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Thread: Shadow Wolf

  1. #1
    G.O.A.T. Mudcat's Avatar

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    Shadow Wolf

    Below snow-capped peaks that jutted into the western skyline and a dark band of conifer-forested mountainsides, the foothills of the Forbidden Mountains shimmered with the glittering gold of aspens. Undulating toward the eastern horizon were the plains of the Abionian Nation, their grasses shifting and whispering in an autumn breeze. Deep within the foothills, a hunter stalked his prey, keeping to the shadows of the aspens. At the edge of a creek, a forkhorn buck drank, its tongue sending ripples across the calm surface of a pool. The young deer suddenly snapped its head up, and the hunter froze. Seconds passed as the quarry gazed in the correct direction, but saw nothing. A bowstring hissed as the forkhorn dipped its head to resume drinking, and the arrow pierced the deer’s heart. Moments later, the black-haired, bronze-skinned hunter, a youth of eighteen winters clad in buckskins and wolf pelts, looked down upon his target with lambent gray eyes. “Forgive me, little brother.” The hunter pulled the deer from the water and extracted a knife from its sheath as he knelt, and gave thanks to the deer as he began to dress the carcass. His people said that Shadow Wolf, as the youth was known, was blessed with Spirit Luck. From boyhood he had never known an unsuccessful hunt, and he could mount an unbroken horse as if it had known the weight of a rider for years. Perhaps it was that same Spirit Luck that suddenly filled him with a sense of foreboding. He grunted and fell onto his hindquarters as if he had been kicked in the chest, and the anguish of a hundred tortured souls filled him. Abandoning his kill- something unfathomable to him a half-second ago- he picked himself up and raced in the direction of his horse, weaving between tree trunks and leaping over fallen logs. The mount, a brown and white pinto which had been obliviously munching grass, lifted its head and nickered at the young man’s careening approach. Unwinding the tether from the aspen bole as quickly as he could, Shadow Wolf leapt onto the pinto’s back, slapped its rump, and leaned forward, shouting into it ear, “Fly! Fly for all you are worth!”

    Home. He had to get home. But as soon as he saw the black smoke in the southern sky, Shadow Wolf knew home was not going to be as he had left it. The pinto was lathered by the time they reached the top of the rise overlooking his village. Stunned by what he saw below, and staring numbly at it, he slid silently off his mount, which stood motionless but for its heaving chest. A helplessness the like of which he had never known overcame him, and he crumpled to a cross-legged sitting position and began to weep. He did not know how much time had passed when he felt the wetness of the pinto’s nose on his cheek. The horse nudged him a second time before he acknowledged it with a pat on the flank. “There was a battle here,” Shadow Wolf said. He had seen battle many times in the four summers since his induction into the Wolf Clan, his people’s warrior society, but he had never seen the destruction of a village before. What he had known as his home was now a collection of charred lodgepoles, burned logs and blackened bodies, both human and animal, and the smell of overcooked flesh wafted up from the smoldering ruins. The only thing left standing were the stone walls of the forge where he had worked with his father since he had been old enough to lift a hammer. Looking up at his horse, Shadow Wolf wondered aloud, “What people would wage war in such a way? We do not. The Chatapo do not. The Otter People do not. Even the stinking Manduks do not.”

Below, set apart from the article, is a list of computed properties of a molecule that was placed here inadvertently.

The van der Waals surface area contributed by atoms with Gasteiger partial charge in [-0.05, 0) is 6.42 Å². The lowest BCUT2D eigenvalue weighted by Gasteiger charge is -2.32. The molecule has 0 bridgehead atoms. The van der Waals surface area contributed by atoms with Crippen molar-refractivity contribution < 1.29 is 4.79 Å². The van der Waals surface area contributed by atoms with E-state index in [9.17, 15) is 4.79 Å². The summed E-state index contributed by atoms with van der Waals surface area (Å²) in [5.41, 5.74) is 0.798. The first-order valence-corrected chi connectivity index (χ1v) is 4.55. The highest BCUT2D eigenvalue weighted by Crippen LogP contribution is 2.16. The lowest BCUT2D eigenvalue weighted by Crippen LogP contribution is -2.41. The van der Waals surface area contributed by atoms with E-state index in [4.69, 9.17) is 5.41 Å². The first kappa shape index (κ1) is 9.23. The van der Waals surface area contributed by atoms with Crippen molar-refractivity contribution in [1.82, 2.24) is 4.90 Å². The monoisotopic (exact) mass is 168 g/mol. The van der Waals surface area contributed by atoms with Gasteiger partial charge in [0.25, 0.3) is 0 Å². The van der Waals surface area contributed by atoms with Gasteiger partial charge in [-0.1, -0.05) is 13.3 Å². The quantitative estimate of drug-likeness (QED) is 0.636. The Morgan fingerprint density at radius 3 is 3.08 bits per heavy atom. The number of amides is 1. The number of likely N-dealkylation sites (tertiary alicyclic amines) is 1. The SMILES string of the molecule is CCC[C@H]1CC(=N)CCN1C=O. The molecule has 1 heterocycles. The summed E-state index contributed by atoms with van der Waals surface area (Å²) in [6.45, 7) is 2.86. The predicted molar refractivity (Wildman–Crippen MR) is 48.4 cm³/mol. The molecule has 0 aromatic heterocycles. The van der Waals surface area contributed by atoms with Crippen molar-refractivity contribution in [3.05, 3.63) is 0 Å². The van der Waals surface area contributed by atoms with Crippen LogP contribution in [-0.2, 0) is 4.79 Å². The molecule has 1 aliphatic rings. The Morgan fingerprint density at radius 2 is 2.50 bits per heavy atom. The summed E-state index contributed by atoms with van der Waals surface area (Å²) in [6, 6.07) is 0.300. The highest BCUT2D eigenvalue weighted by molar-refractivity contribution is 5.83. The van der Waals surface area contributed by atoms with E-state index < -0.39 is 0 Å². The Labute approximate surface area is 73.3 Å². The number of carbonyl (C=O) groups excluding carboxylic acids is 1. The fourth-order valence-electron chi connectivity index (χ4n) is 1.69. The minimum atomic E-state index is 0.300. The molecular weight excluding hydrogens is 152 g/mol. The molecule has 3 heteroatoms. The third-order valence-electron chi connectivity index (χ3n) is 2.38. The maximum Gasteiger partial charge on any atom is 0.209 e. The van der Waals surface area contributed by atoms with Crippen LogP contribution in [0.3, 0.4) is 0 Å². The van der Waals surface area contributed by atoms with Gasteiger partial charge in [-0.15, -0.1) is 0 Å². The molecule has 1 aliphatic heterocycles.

The remains of his family’s lodge contained no dead, and Shadow Wolf had no idea if any of his loved ones were among the unrecognizably burned corpses, but among the fallen beyond the eastern edge of the village, where the slain were untouched by flames, he found his father. Bull Elk had been cleft by a downward slash where neck and shoulder met, his collarbone split. Death must have been quick, if not instantaneous. His sword was missing, as were the weapons of all of the other warriors, stripped by the unknown attackers, who had also collected all of their own dead, leaving Shadow Wolf with no clues as to their identity- until he found a single one. It was a long spear pole, but instead of being tipped with a spearhead, it was adorned by a golden eagle. In its talons the eagle clutched a scroll, and upon the scroll were four characters in an unknown script. His people had no use for writing, but the traders from the Great River country to the east, beyond the plains, and those from Aztlan, to the far south, did. Although he could not read it, he could recognize the glyphs of the traders, and the eagle’s scroll bore neither. The only thing he could discern of his new enemy was that they had come from the east, and had returned into the east. So east he would go. But first there were many dead who needed a proper funeral.

  2. #2
    cold ass honkey djp73's Avatar

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    Really good, is this a one shot thing or a series?

  3. #3
    G.O.A.T. Mudcat's Avatar

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    Quote Originally Posted by djp73 View Post
    Really good, is this a one shot thing or a series?
    Hopefully the prologue of a book.

  4. #4
    cold ass honkey djp73's Avatar

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    Nice!

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